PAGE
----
Get Serious About Getting Competitor Intel
The world of competitive intelligence is vast. Companies use many types of market intelligence to help them make a wide range of smart strategic decisions – from successfully penetrating new markets to developing an effective offering mix to deciding on acquisitions and more. This type of intelligence is also more difficult to acquire and often requires highly specialized and extensive outside research.
Fortunately, some types of competitive intelligence that can help guide branding and marketing activities are more accessible and fall into two main categories:
- Competitor intelligence that will inform your own company’s positioning, brand promise and value proposition
- Competitor intelligence designed to help you better understand your competitors’ marketing
Even better, conducting research in these areas is the least time consuming and expensive of all competitor research you can undertake. It can be done by any brand-savvy in-house marketer or, ideally, by an unbiased, outside marketing consultant who is not as “close” to your brand.
Understand Your Competition
When conducting competitor research, keep in mind that every company has two kinds of competitors.
- First, your direct competitors – the companies you always see in the lobby when leaving a client presentation, or those who always seem to respond to the same RFPs.
- Second, the competitors that appear on the first and second pages of online searches when your prospects research the types of solutions that your company offers. To learn who they are, you can simply use online search (Google them!) or use tools such as SEMrush and Alexa to identify the top sites in your industry and your organic competitors (see more competitive intelligence tools later in this article).
It’s important to look at both of these groups even if you are competing against the same set of companies again and again. Why? Because your prospects do! Over the past few years, the way your prospects research, find and select your company has dramatically changed. According to the recent “Demand Gen B2B Buyer’s Survey Report,” online research has become the number one resource for making informed decisions.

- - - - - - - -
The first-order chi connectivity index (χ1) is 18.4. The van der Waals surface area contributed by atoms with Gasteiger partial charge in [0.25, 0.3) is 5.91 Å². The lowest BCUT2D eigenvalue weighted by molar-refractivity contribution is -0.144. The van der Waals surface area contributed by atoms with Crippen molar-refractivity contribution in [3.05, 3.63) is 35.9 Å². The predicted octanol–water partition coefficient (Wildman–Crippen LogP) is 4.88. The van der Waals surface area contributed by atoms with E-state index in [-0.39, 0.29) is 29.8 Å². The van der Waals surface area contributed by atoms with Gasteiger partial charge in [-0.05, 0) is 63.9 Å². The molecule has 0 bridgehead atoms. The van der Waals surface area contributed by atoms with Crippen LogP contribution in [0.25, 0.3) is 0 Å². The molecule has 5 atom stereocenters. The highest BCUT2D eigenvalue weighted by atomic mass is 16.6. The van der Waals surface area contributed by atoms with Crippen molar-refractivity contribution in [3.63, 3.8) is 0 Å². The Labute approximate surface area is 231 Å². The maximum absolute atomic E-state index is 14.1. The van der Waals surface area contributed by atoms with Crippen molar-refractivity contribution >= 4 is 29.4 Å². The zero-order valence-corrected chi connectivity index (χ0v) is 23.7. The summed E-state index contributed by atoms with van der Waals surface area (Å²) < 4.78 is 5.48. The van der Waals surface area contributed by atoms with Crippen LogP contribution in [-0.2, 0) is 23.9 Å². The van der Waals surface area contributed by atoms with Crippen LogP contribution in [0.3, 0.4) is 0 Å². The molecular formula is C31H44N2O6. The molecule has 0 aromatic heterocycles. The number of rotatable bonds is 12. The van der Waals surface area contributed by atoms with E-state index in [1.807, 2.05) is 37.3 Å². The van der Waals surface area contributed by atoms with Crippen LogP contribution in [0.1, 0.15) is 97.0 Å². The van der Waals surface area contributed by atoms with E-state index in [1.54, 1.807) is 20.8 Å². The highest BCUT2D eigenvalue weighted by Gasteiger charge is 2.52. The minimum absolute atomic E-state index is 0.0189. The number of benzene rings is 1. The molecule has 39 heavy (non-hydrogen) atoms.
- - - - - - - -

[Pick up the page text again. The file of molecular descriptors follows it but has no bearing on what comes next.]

See What Your Customers See
Once you’ve identified your primary competitors, the next step is to analyze their public-facing communications. Begin with their website – today’s most prominent brand ambassador and a critical member of marketing and business development teams, as well as the first step in a prospect’s company research and selection process.
Just as prospects visit your company’s website and form an immediate opinion, you will get an overall impression of your competitors by visiting their websites.
As you move from site to site, make sure to review them through your prospects’ eyes. For each you visit, jot down your initial reaction and the overall impression it leaves. Then look at the visual design, message, content and overall site organization type of information – all of these factors greatly contribute to creating a favorable (or not) impression of a company. Document your findings in a comparative matrix.
How does your company compare? If your public-facing communications are not differentiating and the overall experience is not providing value, then your prospects will move somewhere else – most likely to one of your competitors.
Go Behind the Scenes
Beyond the website and other easily accessible company communications, such as social media networks, downloadable content and public RFPs that make responses available to the public, there are many ways with the help of free or inexpensive tools to discover what your competitors are doing “behind the scenes.”
- SEMrush and Alexa will tell you if your competitors have paid traffic, as well as which pages on their website rank highest. SpyFu and will inform you of what competitors’ are spending on pay-per-click advertising, and you can also use Alexa to collect demographic information on your competitors’ website traffic.
- Use Moz to compare your SEO metrics (keywords, backlinks, domain authority and more) to that of your competitors to inform your strategies for improvement.
- WhatRunsWhere shows competitors’ landing pages, display ads and more, as does Adbeat, while with AdEspresso you can find out which competitors’ Facebook ads are most effective.
- lets you know what technology your competitors’ built their websites on and what technology they’re using to track website visitors. Follow.net and SimilarWeb also give information about competitors’ monthly traffic.
- Buzzsumo tracks what content has been read and shared most, telling you not only what your competitors’ content is but also which pieces of content are working the best for them.
Pretty interesting, right? Keep in mind that as much information as you can find out about your competitors, they can find out about you!
Knowledge Without Action Does Not Equal Results
Of course, collecting information is only step one. The most important step is to analyze and use the research data you collect to strengthen your company’s brand and marketing – positioning it for the win.
Also read: What You Don’t Know Can Kill Your Brand – Deep Dive into Customer Research